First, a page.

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COLLOQUIUM: Gianfranco Ciardo, "Improving 'one of the only really fundamental data structures that came out in the last 25 years'"

Event Type
Illinois Computer Science
This talk recording is only available to Illinois CS Faculty.
Oct 21, 2022   10:00 am  
Originating Calendar
Computer Science Colloquium Series

In his 2008 lecture "Fun With Binary Decision Diagrams", Donald Knuth called BDDs "one of the only really fundamental data structures that came out in the last 25 years”.

While BDDs are a relatively simple graph-based data structure to encode boolean functions of boolean variables, it is indeed impossible to overstate their impact on the verification of industrial hardware circuits and software protocols.

In this talk, we introduce a new variant, RexBDDs, that improves the efficiency of BDDs and can seamlessly replace ordinary BDDs in practical implementations..

Gianfranco Ciardo is a Professor in the Department of Computer Science at Iowa State University, Ames, Iowa.  Previously he was a faculty member in the Department of Computer Science and Engineering at University of California, Riverside (from 2003 to 2013) and in the Department of Computer Science at the College of William and Mary, Williamsburg, Virginia (from 1992 to 2003).  He has been a Visiting Professor at University of Paris VI, France; University of Torino, Italy; and Technical University of Berlin, Germany.  He has held research positions at HP Labs (Palo Alto, California), ICASE (NASA Langley Research Center, Hampton, Virginia), Software Productivity Consortium (Herndon, Virginia), and CSELT (Torino, Italy).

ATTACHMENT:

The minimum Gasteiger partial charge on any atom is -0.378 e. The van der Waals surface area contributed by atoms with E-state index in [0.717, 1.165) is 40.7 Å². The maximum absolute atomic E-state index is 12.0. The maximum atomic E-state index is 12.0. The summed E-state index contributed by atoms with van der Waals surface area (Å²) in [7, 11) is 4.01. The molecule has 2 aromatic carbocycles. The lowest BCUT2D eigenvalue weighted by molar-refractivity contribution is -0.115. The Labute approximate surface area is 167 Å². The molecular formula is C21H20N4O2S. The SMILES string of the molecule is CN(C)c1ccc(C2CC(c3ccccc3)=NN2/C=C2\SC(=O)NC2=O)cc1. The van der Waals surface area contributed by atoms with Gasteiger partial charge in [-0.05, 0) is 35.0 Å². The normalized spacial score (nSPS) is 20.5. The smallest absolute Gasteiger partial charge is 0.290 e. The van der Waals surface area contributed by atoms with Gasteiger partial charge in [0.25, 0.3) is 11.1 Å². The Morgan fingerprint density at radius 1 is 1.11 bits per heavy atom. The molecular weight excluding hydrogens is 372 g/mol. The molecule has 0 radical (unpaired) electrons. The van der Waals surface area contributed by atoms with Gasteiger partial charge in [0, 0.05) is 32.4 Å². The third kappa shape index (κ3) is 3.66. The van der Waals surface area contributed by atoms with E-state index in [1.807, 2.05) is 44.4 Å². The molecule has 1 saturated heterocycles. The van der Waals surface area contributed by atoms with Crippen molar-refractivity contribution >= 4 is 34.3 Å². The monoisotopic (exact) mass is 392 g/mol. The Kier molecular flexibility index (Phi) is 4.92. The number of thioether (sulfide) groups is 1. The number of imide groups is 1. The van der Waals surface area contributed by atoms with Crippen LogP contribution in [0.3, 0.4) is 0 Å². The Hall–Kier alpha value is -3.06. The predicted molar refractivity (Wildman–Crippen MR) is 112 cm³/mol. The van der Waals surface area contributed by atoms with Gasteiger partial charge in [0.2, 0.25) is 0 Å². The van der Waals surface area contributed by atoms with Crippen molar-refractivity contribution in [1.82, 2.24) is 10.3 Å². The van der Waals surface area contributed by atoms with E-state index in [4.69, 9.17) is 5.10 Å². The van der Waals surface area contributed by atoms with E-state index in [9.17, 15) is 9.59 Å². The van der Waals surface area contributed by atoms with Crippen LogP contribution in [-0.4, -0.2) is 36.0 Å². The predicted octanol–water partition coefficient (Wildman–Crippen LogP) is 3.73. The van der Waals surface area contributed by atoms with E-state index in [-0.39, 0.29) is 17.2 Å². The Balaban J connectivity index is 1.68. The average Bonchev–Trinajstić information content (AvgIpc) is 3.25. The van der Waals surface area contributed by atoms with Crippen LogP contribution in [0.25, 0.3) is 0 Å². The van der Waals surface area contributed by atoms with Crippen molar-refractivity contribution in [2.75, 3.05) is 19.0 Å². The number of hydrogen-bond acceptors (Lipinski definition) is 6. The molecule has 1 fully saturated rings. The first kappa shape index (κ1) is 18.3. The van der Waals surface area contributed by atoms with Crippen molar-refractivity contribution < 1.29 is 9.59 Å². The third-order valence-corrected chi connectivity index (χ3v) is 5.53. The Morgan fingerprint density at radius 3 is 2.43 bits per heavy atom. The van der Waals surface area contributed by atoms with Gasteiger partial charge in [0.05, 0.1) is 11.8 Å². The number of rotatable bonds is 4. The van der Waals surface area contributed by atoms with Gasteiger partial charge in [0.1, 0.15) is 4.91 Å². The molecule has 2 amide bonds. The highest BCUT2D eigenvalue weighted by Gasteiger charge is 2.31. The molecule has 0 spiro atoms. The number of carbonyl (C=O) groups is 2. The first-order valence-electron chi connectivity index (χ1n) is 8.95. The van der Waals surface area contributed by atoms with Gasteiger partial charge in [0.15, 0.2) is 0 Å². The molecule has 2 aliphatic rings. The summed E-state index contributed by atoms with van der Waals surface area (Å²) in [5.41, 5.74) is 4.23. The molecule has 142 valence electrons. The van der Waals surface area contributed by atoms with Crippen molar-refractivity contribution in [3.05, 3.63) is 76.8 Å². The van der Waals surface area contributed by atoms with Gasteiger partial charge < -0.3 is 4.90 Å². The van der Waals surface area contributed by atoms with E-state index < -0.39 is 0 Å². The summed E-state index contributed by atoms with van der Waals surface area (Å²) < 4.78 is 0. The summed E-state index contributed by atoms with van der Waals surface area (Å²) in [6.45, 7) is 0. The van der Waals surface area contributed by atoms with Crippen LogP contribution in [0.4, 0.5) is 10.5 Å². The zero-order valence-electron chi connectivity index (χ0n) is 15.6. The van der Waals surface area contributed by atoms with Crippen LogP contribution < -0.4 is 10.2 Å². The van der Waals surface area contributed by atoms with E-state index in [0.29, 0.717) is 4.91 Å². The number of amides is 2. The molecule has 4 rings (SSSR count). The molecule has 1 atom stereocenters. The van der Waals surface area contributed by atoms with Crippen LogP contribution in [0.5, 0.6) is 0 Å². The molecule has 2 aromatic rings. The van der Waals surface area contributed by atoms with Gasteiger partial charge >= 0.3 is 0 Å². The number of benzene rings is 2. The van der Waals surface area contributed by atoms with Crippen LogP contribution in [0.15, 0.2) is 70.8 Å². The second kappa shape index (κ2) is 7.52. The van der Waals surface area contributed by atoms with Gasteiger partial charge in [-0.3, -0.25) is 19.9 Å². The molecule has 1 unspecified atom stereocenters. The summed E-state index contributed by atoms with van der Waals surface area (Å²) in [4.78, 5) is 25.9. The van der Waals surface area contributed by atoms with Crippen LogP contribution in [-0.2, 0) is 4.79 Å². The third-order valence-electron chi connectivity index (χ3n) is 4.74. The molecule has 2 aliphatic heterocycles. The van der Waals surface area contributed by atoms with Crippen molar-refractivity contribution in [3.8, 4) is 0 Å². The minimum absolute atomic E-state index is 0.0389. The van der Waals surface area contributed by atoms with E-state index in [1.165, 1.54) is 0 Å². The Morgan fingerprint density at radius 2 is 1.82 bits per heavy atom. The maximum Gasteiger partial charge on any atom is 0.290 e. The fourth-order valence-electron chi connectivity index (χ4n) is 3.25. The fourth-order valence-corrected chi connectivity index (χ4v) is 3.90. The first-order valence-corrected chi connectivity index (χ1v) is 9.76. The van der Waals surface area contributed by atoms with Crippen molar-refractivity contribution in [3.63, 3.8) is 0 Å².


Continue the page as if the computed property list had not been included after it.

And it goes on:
He received a Laurea from the University of Torino, Italy (Informatica, 1982), and a PhD from Duke University (Computer Science, 1989).  He has been on the editorial board of IEEE Transactions on Software Engineering and is on the editorial board of Transactions on Petri Nets and Other Models of Concurrency.

He is interested in algorithms and tools for logic and stochastic analysis of discrete-state models, symbolic model checking and other applications of decision diagrams, performance and reliability evaluation of complex hardware/software systems, Petri nets, and Markov models.

Part of the Illinois Computer Science Speakers Series. Faculty Host: Darko Marinov.

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